Deleted...duplicate post. Sorry.
This is a discussion on Cold Weather... Anyone up north going to install a fuel heater? within the RAM 1500 Diesel General Discussion forums, part of the RAM 1500 EcoDiesel Forum category; Hey all, first post here but have been thinking about this for a while and wondered if anyone else in the northern states(frigid winters) has ...
Hey all, first post here but have been thinking about this for a while and wondered if anyone else in the northern states(frigid winters) has thought about putting a fuel heater on their ED? I purchased a 14' limited a few weeks back and learned the fuel filter is in the back under the bed. I Hate this! but nothing I can do about where they mounted it. My question comes because I'm a heavy equipment/semi mechanic for a contractor in north iowa and we have lots of gelling issues with filters mounted away from heat sources. Anyone else concerned that the ED will have gelling issues? After all at 40 dollars a piece for fuel filters I don't want to change them all the time due to gelling. What do you fellas think? Thanks!
Deleted...duplicate post. Sorry.
I live in Fargo and have been running my GMC diesel for years without a fuel heater. All of our diesel pumps switch to winter blend fuel. I work for a construction company and we run a lot of diesel equipment too. Not a lot of problems. The only time we have problems is early winter when there might be some old non blended fuel in the tanks still...I also will sometimes put a fuel additive in my tanks if it's going to get really frigid (-20F or colder), but not regularly. I have never had a fuel heater on any of my Diesels. I just plug them in if their going to be parked outside for more than a day.
I live in Northern Wisconsin and do not intend to install any extra equipment. My experience is that the polarized no.2 fuel sold here in the winter is effective to minus 25 deg F or so. Some also sell a 50/50 No 1/2 blend and that works well too. Seems to me the big risk is when traveling and filling with non winterized fuel and several hundred miles later finding yourself in a cold snap somewhere. I will carry a bit of fuel conditioner to add in extreme circumstances and some of the 'miraclewhip' that claims to percolate through the system and dissolve gelled fuel. Will be interesting to see what happens when the cold hits.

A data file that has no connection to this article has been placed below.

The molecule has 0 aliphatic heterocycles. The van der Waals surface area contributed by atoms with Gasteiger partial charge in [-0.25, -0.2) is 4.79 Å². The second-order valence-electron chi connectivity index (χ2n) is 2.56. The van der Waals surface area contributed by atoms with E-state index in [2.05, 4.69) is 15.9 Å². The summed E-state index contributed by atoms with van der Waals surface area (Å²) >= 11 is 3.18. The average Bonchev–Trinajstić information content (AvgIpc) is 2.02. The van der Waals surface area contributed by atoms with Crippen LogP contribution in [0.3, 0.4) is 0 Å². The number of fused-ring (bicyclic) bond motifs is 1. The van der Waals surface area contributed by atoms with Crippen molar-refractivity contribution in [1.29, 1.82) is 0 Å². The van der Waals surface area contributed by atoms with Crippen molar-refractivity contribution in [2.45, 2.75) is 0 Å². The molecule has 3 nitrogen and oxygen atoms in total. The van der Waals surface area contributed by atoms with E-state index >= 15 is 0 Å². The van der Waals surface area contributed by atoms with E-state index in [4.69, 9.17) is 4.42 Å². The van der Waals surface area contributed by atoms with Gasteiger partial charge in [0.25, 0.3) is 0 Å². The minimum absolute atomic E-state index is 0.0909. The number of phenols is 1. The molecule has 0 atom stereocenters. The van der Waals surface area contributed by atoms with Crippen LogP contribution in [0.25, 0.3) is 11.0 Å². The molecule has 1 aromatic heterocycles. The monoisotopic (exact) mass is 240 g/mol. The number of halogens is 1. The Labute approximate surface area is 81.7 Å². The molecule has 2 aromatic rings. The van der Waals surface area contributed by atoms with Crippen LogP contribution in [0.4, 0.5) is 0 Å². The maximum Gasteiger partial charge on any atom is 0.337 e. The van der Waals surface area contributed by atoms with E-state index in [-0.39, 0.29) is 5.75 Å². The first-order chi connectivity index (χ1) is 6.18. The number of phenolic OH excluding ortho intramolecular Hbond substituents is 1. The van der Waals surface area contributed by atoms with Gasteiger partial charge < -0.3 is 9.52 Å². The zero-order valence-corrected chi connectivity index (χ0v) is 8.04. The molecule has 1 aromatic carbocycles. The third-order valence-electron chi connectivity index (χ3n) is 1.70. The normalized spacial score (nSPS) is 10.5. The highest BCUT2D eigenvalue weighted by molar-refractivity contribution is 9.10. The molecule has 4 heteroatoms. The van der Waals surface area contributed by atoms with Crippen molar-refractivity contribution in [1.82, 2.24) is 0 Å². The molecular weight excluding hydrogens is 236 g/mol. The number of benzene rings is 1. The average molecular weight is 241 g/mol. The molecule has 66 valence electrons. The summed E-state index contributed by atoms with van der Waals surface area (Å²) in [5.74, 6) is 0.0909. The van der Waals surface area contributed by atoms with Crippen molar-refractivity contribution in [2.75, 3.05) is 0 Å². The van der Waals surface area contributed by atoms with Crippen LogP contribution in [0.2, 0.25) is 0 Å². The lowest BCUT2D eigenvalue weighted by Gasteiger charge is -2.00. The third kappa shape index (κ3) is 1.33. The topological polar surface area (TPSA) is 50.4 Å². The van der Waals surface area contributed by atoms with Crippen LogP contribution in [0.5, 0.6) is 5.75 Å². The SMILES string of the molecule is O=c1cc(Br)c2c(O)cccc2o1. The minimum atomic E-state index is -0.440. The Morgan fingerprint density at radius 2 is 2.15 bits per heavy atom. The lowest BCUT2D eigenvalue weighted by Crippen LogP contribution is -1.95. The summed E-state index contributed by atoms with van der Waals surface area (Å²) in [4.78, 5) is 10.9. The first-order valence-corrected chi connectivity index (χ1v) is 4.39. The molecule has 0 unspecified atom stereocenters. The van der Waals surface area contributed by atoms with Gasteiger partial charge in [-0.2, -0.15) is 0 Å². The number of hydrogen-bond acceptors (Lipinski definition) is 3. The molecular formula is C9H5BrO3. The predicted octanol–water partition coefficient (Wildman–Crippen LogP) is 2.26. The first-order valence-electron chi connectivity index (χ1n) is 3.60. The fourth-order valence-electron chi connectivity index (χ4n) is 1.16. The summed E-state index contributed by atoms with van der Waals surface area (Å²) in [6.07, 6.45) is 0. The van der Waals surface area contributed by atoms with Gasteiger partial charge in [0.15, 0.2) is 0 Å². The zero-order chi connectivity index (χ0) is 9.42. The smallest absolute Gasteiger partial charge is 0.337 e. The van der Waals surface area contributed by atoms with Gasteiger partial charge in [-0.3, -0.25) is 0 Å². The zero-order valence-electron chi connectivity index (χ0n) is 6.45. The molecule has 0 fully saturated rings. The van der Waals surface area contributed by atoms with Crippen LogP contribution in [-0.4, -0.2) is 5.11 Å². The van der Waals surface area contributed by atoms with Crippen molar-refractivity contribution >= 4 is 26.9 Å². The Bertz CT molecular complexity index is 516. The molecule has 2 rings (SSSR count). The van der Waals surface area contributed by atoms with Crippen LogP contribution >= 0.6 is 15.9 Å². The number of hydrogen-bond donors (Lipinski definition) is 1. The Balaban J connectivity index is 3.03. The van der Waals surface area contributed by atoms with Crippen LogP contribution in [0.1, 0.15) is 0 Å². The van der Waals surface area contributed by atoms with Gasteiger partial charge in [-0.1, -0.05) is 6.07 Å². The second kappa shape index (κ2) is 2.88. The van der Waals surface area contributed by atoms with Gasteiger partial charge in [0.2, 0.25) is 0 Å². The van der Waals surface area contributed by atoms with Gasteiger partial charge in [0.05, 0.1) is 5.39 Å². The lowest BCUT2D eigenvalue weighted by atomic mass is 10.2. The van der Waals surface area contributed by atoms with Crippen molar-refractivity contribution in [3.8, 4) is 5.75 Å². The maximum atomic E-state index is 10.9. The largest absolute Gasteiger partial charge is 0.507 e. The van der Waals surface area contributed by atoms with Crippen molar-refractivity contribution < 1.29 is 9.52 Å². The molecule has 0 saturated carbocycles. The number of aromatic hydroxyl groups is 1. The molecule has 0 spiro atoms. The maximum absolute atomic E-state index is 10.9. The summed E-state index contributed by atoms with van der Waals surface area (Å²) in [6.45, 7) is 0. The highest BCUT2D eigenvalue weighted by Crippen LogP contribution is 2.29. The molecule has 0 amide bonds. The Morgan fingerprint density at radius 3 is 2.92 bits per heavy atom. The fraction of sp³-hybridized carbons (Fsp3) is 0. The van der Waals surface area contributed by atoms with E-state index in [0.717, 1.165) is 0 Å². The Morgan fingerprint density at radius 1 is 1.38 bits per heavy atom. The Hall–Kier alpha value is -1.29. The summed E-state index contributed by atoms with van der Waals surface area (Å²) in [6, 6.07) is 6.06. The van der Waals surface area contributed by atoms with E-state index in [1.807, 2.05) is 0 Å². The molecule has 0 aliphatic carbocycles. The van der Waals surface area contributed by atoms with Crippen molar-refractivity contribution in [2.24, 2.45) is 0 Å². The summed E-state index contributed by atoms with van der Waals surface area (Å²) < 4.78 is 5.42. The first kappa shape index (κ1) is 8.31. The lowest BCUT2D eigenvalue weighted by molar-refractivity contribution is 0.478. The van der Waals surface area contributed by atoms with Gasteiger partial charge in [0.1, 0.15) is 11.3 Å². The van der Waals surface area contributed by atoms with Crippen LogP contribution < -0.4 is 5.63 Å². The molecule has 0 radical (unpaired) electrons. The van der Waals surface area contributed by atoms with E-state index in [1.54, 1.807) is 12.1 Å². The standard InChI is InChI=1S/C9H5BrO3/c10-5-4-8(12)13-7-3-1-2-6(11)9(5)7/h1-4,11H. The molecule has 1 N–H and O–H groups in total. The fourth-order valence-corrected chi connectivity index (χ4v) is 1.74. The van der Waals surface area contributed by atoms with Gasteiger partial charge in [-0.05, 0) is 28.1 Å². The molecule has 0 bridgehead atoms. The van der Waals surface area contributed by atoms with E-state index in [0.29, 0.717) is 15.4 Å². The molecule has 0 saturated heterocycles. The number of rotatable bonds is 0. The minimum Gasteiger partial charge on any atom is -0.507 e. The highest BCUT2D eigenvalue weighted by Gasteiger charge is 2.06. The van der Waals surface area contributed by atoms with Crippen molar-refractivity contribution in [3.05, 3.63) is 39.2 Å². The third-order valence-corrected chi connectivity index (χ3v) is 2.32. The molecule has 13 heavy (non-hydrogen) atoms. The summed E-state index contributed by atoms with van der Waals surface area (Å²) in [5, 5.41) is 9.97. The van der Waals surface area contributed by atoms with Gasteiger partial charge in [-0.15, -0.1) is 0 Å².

The manual says the engine is designed to start unaided down to -20deg F and should be plugged in when colder. I do need to find the cord for the heater. Elsewhere on this Forum it has been said it can be a bit of a hunt, probably not best done on a dark -20 evening
Last edited by howie12; 08-21-2014 at 10:04 AM. Reason: add the -20 plug in requirement
The fuel filter housing already includes a heater. If you install a pre-filter, you might want to include an additional heater.
From the OM
• A12 Volt heater built into the fuel filter housing aids in
preventing fuel gelling. It is controlled by a built-in
97hmcs... that's good info to know. Learning more about these all the time! I always buy blended fuel and we always do at work but have tons of trouble with semi's that have filters mounted away from the engine(like the ED). And finer micron filters aren't helping make fuel flow in the winter any easier. Guess I'll do what I do and buy good fuel and have an extra filter and pray for the best this winter!
The only reason I double-checked the owners manual is because my hummer with the 6.5L TD had a heated filter housing (even though it was mounted under the hood on the firewall). The cummins and powerstroke diesels also have the heater. I'm surprised the semi's don't.
Nope. I use them in the big rigs, but no need in these. My Jetta TDI, and my 08 Jeep CRD never needed it. Just plug in the bock heater, good to go. Actually, never really plugged in the jeep. I find most vehicles with fuel heaters either don't have block heaters, or don't have glow plugs, or don't have both.
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